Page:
• The performance of certain of the operations can be distributed among the processors, not only residing within a single machine, but deployed across a number of machines. In some example implementations, the processors or processor-implemented modules can be located in a single geographic location (e.g., within a home environment, an office environment, or a server farm). In other example implementations, the processors or processor-implemented modules can be distributed across a number of geographic locations.
  • The modules, methods, applications, and so forth described in conjunction with FIGS. 1-5B are implemented in some implementations in the context of a machine and an associated software architecture. The sections below describe representative software architecture(s) and machine (e.g., hardware) architecture(s) that are suitable for use with the disclosed implementations.
  • Software architectures are used in conjunction with hardware architectures to create devices and machines tailored to particular purposes. For example, a particular hardware architecture coupled with a particular software architecture will create a mobile device, such as a mobile phone, tablet device, or so forth. A slightly different hardware and software architecture can yield a smart device for use in the “internet of things,” while yet another combination produces a server computer for use within a cloud computing architecture. Not all combinations of such software and hardware architectures are presented here, as those of skill in the art can readily understand how to implement the inventive subject matter in different contexts from the disclosure contained herein.
  • FIG. 6 is a block diagram illustrating components of a machine 600, according to some example implementations, able to read instructions from a machine-readable medium (e.g., a machine-readable storage medium) and perform any one or more of the methodologies discussed herein. Specifically, FIG. 6 shows a diagrammatic representation of the machine 600 in the example form of a computer system, within which instructions 616 (e.g., software, a program, an application, an applet, an app, or other executable code) for causing the machine 600 to perform any one or more of the methodologies discussed herein can be executed. The instructions 616 transform the general, non-programmed machine into a particular machine programmed to carry out the described and illustrated functions in the manner described. In alternative implementations, the machine 600 operates as a standalone device or can be coupled (e.g., networked) to other machines. In a networked deployment, the machine 600 can operate in the capacity of a server machine or a client machine in a server-client network environment, or as a peer machine in a peer-to-peer (or distributed) network environment. The machine 600 can comprise, but not be limited to, a server computer, a client computer, PC, a tablet computer, a laptop computer, a netbook, a set-top box (STB), a personal digital assistant (PDA), an entertainment media system, a cellular telephone, a smart phone, a mobile device, a wearable device (e.g., a smart watch), a smart home device (e.g., a smart appliance), other smart devices, a web appliance, a network router, a network switch, a network bridge, or any machine capable of executing the instructions 616, sequentially or otherwise, that specify actions to be taken by the machine 600. Further, while only a single machine 600 is illustrated, the term “machine” shall also be taken to include a collection of machines 600 that individually or jointly execute the instructions 616 to perform any one or more of the methodologies discussed herein.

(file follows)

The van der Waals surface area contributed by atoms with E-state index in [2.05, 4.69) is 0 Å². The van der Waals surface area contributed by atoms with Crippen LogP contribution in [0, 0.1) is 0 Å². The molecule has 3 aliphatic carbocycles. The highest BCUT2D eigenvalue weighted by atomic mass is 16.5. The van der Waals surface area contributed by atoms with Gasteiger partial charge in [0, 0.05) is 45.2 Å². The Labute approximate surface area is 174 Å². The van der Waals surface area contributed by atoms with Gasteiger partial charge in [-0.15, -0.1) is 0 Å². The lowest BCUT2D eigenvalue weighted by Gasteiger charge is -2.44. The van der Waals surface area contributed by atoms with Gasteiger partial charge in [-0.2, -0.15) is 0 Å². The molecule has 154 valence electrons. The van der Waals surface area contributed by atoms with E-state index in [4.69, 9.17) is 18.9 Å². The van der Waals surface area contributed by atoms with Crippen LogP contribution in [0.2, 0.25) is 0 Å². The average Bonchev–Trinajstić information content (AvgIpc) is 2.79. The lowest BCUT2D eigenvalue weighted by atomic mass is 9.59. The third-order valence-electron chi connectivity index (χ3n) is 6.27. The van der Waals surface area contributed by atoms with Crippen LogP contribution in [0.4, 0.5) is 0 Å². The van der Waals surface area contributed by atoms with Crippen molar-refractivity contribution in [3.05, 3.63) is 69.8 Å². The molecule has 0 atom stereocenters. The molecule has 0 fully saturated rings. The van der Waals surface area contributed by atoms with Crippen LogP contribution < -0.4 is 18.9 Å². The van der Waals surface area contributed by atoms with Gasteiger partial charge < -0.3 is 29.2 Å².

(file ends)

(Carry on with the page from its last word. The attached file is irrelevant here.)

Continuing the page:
• The machine 600 can include processors 610, memory/storage 630, and I/O components 650, which can be configured to communicate with each other such as via a bus 602. In an example implementation, the processors 610 (e.g., a Central Processing Unit (CPU), a Reduced Instruction Set Computing (RISC) processor, a Complex Instruction Set Computing (CISC) processor, a Graphics Processing Unit (GPU), a Digital Signal Processor (DSP), an ASIC, a Radio-Frequency Integrated Circuit (RFIC), another processor, or any suitable combination thereof) can include, for example, a processor 612 and a processor 614 that can execute the instructions 616. The term “processor” is intended to include multi-core processors that can comprise two or more independent processors (sometimes referred to as “cores”) that can execute instructions contemporaneously. Although FIG. 6 shows multiple processors 610, the machine 600 can include a single processor with a single core, a single processor with multiple cores (e.g., a multi-core processor), multiple processors with a single core, multiple processors with multiples cores, or any combination thereof.
  • The memory/storage 630 can include a memory 632, such as a main memory, or other memory storage, and a storage unit 636, both accessible to the processors 610 such as via the bus 602. The storage unit 636 and memory 632 store the instructions 616 embodying any one or more of the methodologies or functions described herein. The instructions 616 can also reside, completely or partially, within the memory 632, within the storage unit 636, within at least one of the processors 610 (e.g., within the processor's cache memory), or any suitable combination thereof, during execution thereof by the machine 600. Accordingly, the memory 632, the storage unit 636, and the memory of the processors 610 are examples of machine-readable media.